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Welcome! I don't know about you guys, but I plan on having a good time. It's a lot of work putting together each episode, but photography has been in my life — work and play — since I was a strapping sapling simpleton. And that's saying something (especially if you try to say it through thrice).

Connect or comment, please. Each episode will have a conversation, and I'll be glad to strike one up with you, too!

- Mark

Jul 29, 2018

Don't worry, don't worry, don't worry — we have you covered, buddy. C'mon over here. Don't worry, the bad guys can't get you over here. It's safe. It's clean. It's All Things Photography! Hah! Got you!

I'm Gonna Keep This Short

First up are large-format cameras, also called view cameras. These are those old, hide-your-head-under-a-cloth cameras, with their lens centered on a square board in the front, a cloth over your head in the back, an accordion in between and a tripod underneath.

The basics of the design go back to the earliest days of photography, with the concept of projecting an image through a hole going back a millennium or more. (Review Episode 5 to refresh your memory of the camera obscura.) All cameras that come to mind are just different versions of these components and how they are assembled — in essence, the elements and functions of the camera in even the lowly point-and-shoot are derived from, in miniature, those of the view camera.

L&S view camera

Lancaster & Son view camera from Birmingham, England, circa 1898. Photo by Justin Cormack via Wikimedia.

The above example exhibits the main components and general layout of the type. The lens is on its lens board, the accordion (often called a bellows) stretches out behind it, ending in a wooden boxlike structure that would hold the focusing screen, called a ground glass and, when the time is right, the film. You can kinda see how this device would articulate for transport and storage, with the lens board sliding back into the wood box of a body at the back, the wood base would then fold up with room for the lens in that slot. The leather case in the background might be its travel luggage.

Note, too, the lens cap lying nonchalantly on the table? The films of the era were so insensitive to light that exposure times could run several to many seconds, or even minutes depending on the aperture and lighting conditions. No need for a fancy shutter that clicked open and closed precisely — you, as the camera operator, might time the exposure by counting aloud or checking your watch, uncovering the lens with that cap to start, sliding it back on to stop.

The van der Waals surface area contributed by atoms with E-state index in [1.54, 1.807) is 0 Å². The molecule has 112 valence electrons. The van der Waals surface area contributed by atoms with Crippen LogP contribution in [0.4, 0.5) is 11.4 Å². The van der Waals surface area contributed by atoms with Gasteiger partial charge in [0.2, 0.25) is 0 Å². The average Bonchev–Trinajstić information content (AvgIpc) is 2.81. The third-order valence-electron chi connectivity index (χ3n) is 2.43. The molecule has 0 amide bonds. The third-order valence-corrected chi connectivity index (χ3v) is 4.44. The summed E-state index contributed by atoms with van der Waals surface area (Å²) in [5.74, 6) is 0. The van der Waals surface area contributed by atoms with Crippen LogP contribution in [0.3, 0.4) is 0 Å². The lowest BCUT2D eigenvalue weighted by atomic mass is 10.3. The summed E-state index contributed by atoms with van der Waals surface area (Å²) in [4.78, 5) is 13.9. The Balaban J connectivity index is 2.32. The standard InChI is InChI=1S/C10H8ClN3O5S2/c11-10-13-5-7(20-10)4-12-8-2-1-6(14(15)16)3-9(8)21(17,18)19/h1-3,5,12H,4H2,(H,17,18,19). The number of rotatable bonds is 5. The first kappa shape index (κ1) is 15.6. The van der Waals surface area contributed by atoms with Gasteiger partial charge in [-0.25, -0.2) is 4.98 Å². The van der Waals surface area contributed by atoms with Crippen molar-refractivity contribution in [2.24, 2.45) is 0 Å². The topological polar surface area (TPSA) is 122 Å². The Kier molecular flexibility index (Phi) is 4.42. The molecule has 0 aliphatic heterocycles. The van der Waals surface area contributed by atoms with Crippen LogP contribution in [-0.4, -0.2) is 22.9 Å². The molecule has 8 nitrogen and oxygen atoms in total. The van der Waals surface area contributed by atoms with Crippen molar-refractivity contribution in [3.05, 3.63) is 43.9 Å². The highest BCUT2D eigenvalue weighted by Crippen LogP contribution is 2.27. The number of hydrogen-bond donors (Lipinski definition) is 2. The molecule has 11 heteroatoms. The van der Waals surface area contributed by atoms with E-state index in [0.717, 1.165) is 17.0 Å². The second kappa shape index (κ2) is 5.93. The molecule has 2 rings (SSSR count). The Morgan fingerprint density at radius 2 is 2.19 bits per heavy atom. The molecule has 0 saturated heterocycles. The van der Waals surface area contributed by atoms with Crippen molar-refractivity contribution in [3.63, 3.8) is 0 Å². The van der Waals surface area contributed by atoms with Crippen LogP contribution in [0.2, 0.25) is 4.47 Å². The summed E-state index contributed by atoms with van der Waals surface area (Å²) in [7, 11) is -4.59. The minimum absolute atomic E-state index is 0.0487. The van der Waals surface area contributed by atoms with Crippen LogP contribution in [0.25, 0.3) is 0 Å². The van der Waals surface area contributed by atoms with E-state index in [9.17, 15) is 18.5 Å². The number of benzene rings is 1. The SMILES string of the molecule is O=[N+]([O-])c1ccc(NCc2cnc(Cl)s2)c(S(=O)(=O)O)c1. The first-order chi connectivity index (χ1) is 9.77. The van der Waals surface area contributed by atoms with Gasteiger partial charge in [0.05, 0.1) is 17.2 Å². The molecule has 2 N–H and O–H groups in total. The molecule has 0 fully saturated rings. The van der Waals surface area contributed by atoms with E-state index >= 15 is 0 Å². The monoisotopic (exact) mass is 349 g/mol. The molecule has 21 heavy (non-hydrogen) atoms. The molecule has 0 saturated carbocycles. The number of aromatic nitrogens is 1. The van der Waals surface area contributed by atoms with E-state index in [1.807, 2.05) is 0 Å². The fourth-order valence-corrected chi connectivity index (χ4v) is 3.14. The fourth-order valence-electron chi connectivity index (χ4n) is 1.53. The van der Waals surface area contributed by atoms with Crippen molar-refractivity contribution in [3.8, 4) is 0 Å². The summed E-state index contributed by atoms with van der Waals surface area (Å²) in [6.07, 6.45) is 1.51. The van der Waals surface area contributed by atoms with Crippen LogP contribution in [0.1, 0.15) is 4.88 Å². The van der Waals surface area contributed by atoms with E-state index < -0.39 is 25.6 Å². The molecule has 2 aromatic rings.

Belying my characterization of them being old, hide-your-head… contraptions, view cameras are still being manufactured by several companies, and they use new materials, techniques, and precision. For example, below is a modern, monorail camera from Arca-Swiss. It is sleeker and, in some ways more versatile, though you can probably correlate most components, piece by piece, between the Lancaster & Son and this one. And while this one is pretty much squashed for transportation, perhaps even in a backpack, notice what might appear to be a ruler dangling from the front of the bottom of the assemblage — that's a continuation of the monorail that can be snapped into place to stretch this baby out.

View cameras are no longer restricted to film either. There are some digital backs at the smaller sizes, like 4 x 5 inches, and I saw an 8 x 10 that was black-and-white only. And some companies, like Arca-Swiss, have versions that can accommodate our everyday digital cameras in place of film or large digital sensors. In the audio I allude to some advantages of view cameras over our everyday cameras, and I may cover those advantages in the future, but for now just know that some of those advantages are available — for a price.


Arca-Swiss Field Classic view camera for 4-by-5-inch film. Photo provided by Arca-Swiss.

Wikipedia has an article about view cameras with illustrations and photos. No need for me to repeat their work, so you can head on over there to get your old-timey fill if you've got a hankerin' for that sort of thing.

When You Gotta Keep It Covered

The business end of a lens, the front element, is subject to more than light hitting it. Dust and fingers and other gear all have chances to land a blow. A simple piece of kit is included with every lens to cap off that exposed piece of glass: the lens cap. You probably have one and might even use it. If so, good. If not, possibly not good.

If every lens comes with a cap, what am I on about? Well, sometimes you lose a cap. (I lost one on the Space Mountain ride at Disneyland in about 1980, but that's another story.) Other times you find yourself with extra caps! I'm not sure how that happens, but I'm pretty sure that's my current condition.

One cap I've never lost, despite its many attempts to escape, and for which I have no substitute, is the original that came with my Nikon 14-24 millimeter zoom. Those escape attempts are the result of how this cap attaches to the lens: poorly. (rim shot)

The cap, as you can see in the upper photo, below, slides over the widest part of the lens barrel, that roller coaster edge you see on the lens behind it. Looking at the front element of the lens more closely, below that, you can see the critical job for the cap. But because the cap is plastic, it has worn a bit larger on its inside, where it interfaces with the lens barrel, plus you put a bit of heat on it, like, say, daytime in Arizona, and the plastic expands and doesn't even attempt to do its job. As a matter of fact, when I pulled the lens from its case for these photos, the cap stayed put — not on the lens, but in the bottom of the case!

14-24 1

14-24 2